Good morning, Broadsheet readers! TaskRabbit is looking to sell itself, Irene Rosenfeld may be stepping down from the top job at Mondelez, and the government says Google is systematically paying women less. Have a productive Monday.
• Googling the gap. The U.S. government is suing Google for allegedly paying women less than men—or as Department of Labor regional director Janette Wipper put it in court, creating “systemic compensation disparities against women pretty much across the entire workforce.”
The charges come as part of a lawsuit the DOL filed against Google in January seeking access to the company’s compensation data and related personnel records. As a federal contractor, Google is required to permit the government to inspect records relevant to its compliance with equal opportunity laws, which the DOL says the company has refused to do.
Google strenuously denies the unequal pay charge, telling Fortune: “Every year, we do a comprehensive and robust analysis of pay across genders and we have found no gender pay gap. Other than making an unfounded statement which we heard for the first time in court, the DOL hasn’t provided any data, or shared its methodology.”
While it’s too early to know which side has its facts straight, we’ll likely learn more eventually, since the DOL’s investigation is ongoing. Meanwhile, it’s interesting to note that the government’s allegation comes just days after Google announced that it had “closed [its] gender pay gap globally” and is working to help other companies do the same. Fortune
ALSO IN THE HEADLINES
• Goodnight, Irene? Mondelez International is reportedly preparing to look for a successor to CEO Irene Rosenfeld. The company has retained an executive search firm and its board has discussed external candidates who could replace Rosenfeld, 63, who as recently as February said she had no plans to leave her post. Fortune
• Tasked with a sale. TaskRabbit, led by CEO Stacy Brown-Philpot, is seeking a strategic acquirer that could help expand its market. The company has hired Bank of America Merrill Lynch to advise on a possible sale after a recent funding round generated inquiries from an unidentified potential buyer. There are now reportedly multiple interested buyers. Fortune
• Fox lawyers up. 21st Century Fox has enlisted the law firm Paul, Weiss, Rifkind, Wharton & Garrison to investigate at least one accusation of sexual harassment against Fox News host Bill O’Reilly. The move was prompted by Wendy Walsh, a former O’Reilly Factor guest, who called 21st Century Fox’s anonymous hotline to report charges against the host last week. According to Claire Cain Miller of the New York Times, sexual harassment victims rarely make such reports—even when they’re anonymous. She digs into the research around why women so often choose to remain silent.
• Rank and file. Blendoor, a startup led by Stephanie Lampkin, just released a ranking that orders tech companies by an “equity, diversity and inclusion rating.” Cisco, PayPal, and Yelp are among the highest scorers. Blendoor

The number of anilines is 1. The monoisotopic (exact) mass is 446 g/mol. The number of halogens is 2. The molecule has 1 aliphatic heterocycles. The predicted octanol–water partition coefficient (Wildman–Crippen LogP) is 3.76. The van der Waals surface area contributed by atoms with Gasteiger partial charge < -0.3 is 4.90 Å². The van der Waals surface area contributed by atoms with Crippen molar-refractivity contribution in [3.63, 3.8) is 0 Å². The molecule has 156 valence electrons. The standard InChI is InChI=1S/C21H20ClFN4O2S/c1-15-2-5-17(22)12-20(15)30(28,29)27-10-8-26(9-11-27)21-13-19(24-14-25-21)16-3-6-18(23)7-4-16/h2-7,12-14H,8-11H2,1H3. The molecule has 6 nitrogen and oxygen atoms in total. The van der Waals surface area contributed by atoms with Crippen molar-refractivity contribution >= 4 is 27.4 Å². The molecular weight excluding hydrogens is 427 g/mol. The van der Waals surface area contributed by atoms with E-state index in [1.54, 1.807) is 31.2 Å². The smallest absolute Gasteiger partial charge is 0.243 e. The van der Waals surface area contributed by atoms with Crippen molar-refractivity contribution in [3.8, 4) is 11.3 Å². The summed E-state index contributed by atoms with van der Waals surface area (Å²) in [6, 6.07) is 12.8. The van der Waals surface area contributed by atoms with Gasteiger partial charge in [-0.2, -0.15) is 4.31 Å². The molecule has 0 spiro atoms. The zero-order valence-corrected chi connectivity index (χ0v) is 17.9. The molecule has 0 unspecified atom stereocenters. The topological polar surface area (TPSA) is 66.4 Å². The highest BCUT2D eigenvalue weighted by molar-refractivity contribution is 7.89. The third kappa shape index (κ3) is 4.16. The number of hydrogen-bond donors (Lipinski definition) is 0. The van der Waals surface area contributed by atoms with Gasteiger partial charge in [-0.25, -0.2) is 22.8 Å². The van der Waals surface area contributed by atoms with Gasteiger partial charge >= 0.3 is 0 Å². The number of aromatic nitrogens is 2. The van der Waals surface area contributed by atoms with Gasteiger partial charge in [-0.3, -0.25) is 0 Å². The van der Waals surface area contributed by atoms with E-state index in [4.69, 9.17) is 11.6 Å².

MOVERS AND SHAKERS: K. T. McFarland, the former Fox News commentator appointed by President Trump as deputy national security adviser, is expected to leave that position soon and may be nominated to be the U.S. ambassador to Singapore.
MPW INSIDER MONDAYS
Each week, Fortune asks our Insider Network — an online community of prominent people in business and beyond — for career and leadership advice. Here’s some of the best of what we heard last week.
• Comic relief. Adjusting to a new team after getting a promotion took time for Kammi Skrzypek, head of northern territory at Farmers Insurance. Her strategy for building trust with employees? Have a sense of humor. Fortune
• Own it. Evin Shutt, COO and partner at 72andSunny, talks about a time when the company’s now-CEO gave her some advice: The sooner you stop believing that everyone else knows more than you do, the sooner doors will open for you. Fortune
• Talk the talk. Kara Sweeney Egan, senior associate with Emergence Capital, says she learned early on to talk to lots of different people, both at and outside of work. Doing so could help you discover an entirely new career path. Fortune
IN CASE YOU MISSED IT
• Fitzpatrick’s family office. Dawn Fitzpatrick is the new chief investment officer of Soros Fund Management, which manages around $26 billion of George Soros’s personal and family wealth. She began her career in 1992 at O’Connor & Associates, ultimately rising up the ranks to become one of the most powerful women on Wall Street. New York Times
• Her finger’s on the trigger. U.S. Navy Admiral Michelle Howard oversaw the U.S. missile strike on a Syrian airbase last week. She says the attack destroyed the means to deliver chemical weapons from that base, and that the U.S. military remains ready to carry out further strikes if needed. Fortune
• He said, she said. Appearing on CNN Sunday, U.S. Ambassador to the United Nations Nikki Haley said the U.S. does not see a peaceful political resolution for Syria’s civil war as long as Assad remains in power. Her statement seemed to conflict with one made yesterday by Secretary of State Rex Tillerson, who told ABC News that the Syrian people will eventually decide Assad’s fate. Washington Post
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